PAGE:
Course Hero. "Bread Givers Study Guide." Course Hero. 1 Mar. 2019. Web. 19 Mar. 2019. <https://www.coursehero.com/lit/Bread-Givers/>.
Course Hero. (2019, March 1). Bread Givers Study Guide. In Course Hero. Retrieved March 19, 2019, from https://www.coursehero.com/lit/Bread-Givers/
(Course Hero, 2019)
Course Hero. "Bread Givers Study Guide." March 1, 2019. Accessed March 19, 2019. https://www.coursehero.com/lit/Bread-Givers/.
Course Hero, "Bread Givers Study Guide," March 1, 2019, accessed March 19, 2019, https://www.coursehero.com/lit/Bread-Givers/.
For centuries large Jewish communities inhabited various regions of Eastern Europe. Jewish culture, tradition, and religious life contrasted in many ways with those of the European Christians who were the majority in the entire region. However, in some cities, Jews outnumbered Christians. Many other parts of Europe, especially Western Europe, focused on assimilating Jewish communities, possibly in hopes that they would eventually convert and merge with the rest of mainstream society. But because Russia forced the Jewish communities to live only in particular designated areas under tight controls, the Jewish communities of Russia and the Polish lands in particular maintained a strong sense of their own culture and traditions with little influence from the outside. They also continued to speak and write primarily in Yiddish, a Jewish form of German, instead of adopting the local language or dialects. While the Jewish communities in much of Western Europe became more liberal and modernized, the increasingly isolated communities of Eastern Europe kept their old traditions and adhered strictly to Jewish law and traditions of daily life and belief.
During this period politics and borders in much of Russia and Northeastern Europe were shifting rapidly, and in ways often detrimental to the Jewish communities. Russia created increasingly stricter laws regarding Jewish rights. After Russia annexed parts of Poland, many Jews living in those regions suddenly found themselves subject to Russian laws and military force for much of the 19th century. Jews were forbidden to live in much of the Russian interior and in large Russian cities such as Moscow. Eventually Jews were only allowed to live in a specifically delineated, or outlined, area called the "Pale of Settlement." Then, in the late 19th and early 20th centuries, a wave of violent, government-encouraged riots against the Jewish people, called pogroms, spread through Russia and were followed by another wave of increased restrictions on the Jewish community as well as large-scale emigration out of the country to the United States and elsewhere. During the Russian Revolution of 1905 in which various factions unsuccessfully attempted to rise up against the tsar, there was a general view that Jewish communities were connected to the revolution and to social change, resulting in loyalists killing large numbers of them.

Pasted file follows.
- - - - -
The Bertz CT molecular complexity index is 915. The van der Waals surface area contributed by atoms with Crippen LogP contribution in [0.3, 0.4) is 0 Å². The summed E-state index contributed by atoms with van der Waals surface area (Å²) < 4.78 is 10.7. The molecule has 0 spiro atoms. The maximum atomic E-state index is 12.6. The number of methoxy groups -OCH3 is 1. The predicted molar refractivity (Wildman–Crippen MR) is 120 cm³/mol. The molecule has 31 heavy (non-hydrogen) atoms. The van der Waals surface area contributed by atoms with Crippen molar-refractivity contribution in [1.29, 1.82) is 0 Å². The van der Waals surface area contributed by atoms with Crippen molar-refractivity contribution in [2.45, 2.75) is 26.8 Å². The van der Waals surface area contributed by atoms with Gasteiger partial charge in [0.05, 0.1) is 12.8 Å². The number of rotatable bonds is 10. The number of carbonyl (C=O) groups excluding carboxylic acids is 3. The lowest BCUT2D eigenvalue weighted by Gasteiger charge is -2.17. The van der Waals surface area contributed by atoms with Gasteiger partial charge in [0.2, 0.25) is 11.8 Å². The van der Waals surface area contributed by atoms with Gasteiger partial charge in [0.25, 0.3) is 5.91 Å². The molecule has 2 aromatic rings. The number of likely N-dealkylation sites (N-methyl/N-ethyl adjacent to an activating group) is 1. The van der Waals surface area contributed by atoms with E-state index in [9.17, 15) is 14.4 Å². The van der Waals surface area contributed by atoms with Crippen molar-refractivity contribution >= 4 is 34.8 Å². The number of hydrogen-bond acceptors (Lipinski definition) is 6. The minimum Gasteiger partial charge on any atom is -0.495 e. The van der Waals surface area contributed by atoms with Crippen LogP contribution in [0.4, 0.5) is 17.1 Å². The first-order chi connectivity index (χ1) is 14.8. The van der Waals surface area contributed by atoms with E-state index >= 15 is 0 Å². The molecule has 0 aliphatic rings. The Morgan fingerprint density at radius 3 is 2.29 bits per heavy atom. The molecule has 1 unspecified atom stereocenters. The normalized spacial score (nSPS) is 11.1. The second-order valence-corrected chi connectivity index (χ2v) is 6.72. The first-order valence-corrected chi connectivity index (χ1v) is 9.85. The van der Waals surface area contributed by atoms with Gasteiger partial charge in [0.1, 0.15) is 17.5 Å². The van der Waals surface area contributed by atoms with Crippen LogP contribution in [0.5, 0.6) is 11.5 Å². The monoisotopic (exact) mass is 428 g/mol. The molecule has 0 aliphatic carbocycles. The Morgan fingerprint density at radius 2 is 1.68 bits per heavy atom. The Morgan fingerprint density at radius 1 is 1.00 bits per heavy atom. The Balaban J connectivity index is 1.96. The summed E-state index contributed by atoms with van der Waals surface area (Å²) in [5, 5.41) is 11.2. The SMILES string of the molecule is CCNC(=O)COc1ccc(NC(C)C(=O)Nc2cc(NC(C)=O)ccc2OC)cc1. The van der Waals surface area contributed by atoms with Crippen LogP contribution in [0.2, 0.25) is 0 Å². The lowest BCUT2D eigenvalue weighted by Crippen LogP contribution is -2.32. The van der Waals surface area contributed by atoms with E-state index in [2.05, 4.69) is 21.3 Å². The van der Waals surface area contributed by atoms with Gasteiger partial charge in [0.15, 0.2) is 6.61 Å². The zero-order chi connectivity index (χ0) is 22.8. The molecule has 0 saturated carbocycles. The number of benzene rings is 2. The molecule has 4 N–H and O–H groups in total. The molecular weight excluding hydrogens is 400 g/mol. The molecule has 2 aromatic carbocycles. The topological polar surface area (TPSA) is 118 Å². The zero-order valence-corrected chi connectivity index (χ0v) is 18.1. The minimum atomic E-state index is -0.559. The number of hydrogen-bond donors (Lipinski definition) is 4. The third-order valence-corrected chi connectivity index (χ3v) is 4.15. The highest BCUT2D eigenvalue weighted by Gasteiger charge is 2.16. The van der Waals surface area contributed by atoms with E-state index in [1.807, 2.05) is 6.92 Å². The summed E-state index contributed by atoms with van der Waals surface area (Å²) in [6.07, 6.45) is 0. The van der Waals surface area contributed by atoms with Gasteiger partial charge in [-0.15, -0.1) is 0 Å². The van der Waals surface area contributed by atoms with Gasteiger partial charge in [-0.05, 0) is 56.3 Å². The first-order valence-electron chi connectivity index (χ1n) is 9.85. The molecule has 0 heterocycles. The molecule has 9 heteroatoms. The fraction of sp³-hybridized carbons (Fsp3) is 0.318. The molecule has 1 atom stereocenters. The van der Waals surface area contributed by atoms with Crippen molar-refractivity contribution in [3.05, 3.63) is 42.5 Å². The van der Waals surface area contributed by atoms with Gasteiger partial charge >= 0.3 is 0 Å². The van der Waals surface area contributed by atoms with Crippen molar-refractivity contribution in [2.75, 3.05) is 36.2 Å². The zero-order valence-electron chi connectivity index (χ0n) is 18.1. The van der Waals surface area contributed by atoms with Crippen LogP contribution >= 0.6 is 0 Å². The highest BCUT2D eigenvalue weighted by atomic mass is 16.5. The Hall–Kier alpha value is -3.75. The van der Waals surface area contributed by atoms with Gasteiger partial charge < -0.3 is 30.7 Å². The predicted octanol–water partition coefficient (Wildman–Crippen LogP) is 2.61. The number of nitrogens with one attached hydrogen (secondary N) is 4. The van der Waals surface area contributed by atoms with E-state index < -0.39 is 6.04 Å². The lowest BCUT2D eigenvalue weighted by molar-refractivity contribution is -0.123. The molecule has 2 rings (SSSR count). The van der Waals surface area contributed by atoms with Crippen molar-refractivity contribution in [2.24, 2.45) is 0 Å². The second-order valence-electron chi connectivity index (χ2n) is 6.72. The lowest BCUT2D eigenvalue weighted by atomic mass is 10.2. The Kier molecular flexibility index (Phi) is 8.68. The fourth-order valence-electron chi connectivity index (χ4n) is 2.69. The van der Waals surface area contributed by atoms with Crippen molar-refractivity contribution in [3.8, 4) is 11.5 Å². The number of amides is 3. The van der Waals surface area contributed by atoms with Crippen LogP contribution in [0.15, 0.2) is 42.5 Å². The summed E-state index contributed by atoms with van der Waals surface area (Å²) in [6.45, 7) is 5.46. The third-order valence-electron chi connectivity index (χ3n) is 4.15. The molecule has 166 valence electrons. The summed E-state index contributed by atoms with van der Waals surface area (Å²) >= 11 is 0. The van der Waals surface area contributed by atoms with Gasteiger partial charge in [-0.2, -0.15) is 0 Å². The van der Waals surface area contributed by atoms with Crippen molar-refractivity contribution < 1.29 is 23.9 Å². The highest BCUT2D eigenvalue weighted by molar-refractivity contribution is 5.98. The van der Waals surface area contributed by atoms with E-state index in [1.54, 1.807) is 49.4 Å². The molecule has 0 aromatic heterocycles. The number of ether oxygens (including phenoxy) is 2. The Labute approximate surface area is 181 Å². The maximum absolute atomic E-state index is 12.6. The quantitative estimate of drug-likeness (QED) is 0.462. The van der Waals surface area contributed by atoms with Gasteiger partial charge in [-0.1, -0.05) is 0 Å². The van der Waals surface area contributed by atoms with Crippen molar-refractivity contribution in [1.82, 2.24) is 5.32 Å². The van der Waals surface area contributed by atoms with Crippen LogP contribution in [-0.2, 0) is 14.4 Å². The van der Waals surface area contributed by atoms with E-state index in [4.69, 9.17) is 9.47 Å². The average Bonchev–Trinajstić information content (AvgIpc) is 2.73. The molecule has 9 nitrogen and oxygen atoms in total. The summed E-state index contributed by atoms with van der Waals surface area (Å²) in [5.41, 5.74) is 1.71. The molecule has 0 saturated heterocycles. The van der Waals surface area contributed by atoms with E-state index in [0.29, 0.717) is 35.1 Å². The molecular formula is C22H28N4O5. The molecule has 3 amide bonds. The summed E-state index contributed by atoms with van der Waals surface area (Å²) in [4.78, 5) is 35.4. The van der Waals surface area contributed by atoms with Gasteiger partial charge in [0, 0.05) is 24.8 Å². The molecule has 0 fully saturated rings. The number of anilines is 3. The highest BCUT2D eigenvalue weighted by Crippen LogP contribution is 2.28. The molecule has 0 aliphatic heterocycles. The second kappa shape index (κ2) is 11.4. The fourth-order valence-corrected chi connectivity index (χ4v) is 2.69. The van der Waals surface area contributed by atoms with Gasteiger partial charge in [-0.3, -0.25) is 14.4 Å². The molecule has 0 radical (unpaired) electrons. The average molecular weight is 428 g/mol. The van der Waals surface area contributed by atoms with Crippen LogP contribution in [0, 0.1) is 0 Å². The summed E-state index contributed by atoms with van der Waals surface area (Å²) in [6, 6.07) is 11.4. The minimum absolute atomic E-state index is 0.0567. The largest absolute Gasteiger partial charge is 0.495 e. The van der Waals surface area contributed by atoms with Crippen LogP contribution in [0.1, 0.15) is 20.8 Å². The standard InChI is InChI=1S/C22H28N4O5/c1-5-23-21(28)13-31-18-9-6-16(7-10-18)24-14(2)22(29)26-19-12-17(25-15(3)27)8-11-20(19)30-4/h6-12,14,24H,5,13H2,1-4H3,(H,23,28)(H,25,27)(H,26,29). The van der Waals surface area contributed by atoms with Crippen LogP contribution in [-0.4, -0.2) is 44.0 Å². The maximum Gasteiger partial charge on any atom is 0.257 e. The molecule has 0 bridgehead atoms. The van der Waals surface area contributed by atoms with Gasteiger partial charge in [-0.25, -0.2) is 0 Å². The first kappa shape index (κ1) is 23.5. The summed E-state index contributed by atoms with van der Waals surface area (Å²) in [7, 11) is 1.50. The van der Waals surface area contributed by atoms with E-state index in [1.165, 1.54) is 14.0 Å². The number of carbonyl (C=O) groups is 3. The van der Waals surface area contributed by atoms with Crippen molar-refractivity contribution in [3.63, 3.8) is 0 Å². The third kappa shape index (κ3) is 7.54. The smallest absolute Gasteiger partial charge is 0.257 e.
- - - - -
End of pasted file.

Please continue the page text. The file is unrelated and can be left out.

Because of this complex web of politics and persecution, a massive Jewish emigration occurred in the late 19th and early 20th centuries. Between the years of 1881 and 1897, approximately half a million Jews emigrated out of Eastern Europe to other European countries and Latin and North America. In the first quarter of the 20th century around 1.75 million more Jews, mostly from Eastern Europe, immigrated to the United States. A large number of Eastern European Jewish immigrants settled in New York, giving New York City the third largest Jewish population in the world and changing the image of the city forever. In Yezierska's novel Bread Givers Sara Smolinsky's family was among the Jewish immigrants who left Poland and came to New York. Driven by the myth of America's abundance and easy wealth, Reb Smolinsky, Sara's father, brings his family to Manhattan. The Smolinsky family is part of the second wave of Jewish immigrants coming to New York in the first part of the 20th century, as Sara's story begins in the 1920's.
In the early part of the 20th century the nine blocks of Hester Street in lower Manhattan were home to huge numbers of primarily Jewish immigrants from Eastern Europe. This is where Sara Smolinsky's family settled upon their own arrival to the United States in Bread Givers. Hester Street is located in the Lower East Side of New York City, an area that was traditionally the home of Jewish communities, after many other ethnic groups had lived and passed through there. Around the year 1900 the Lower East Side had more than 600 people per acre, making it the most crowded of any neighborhood in the world. Most of those people lived in ramshackle tenement buildings. Many of the Jewish immigrants came specifically from Russia and the Polish lands where they had been forced into living in designated areas and banned from doing most kinds of work. As a result, even the cramped, often miserable and dangerous conditions of the Lower East Side and Hester Street still allowed many people the freedom they had not had in Russia.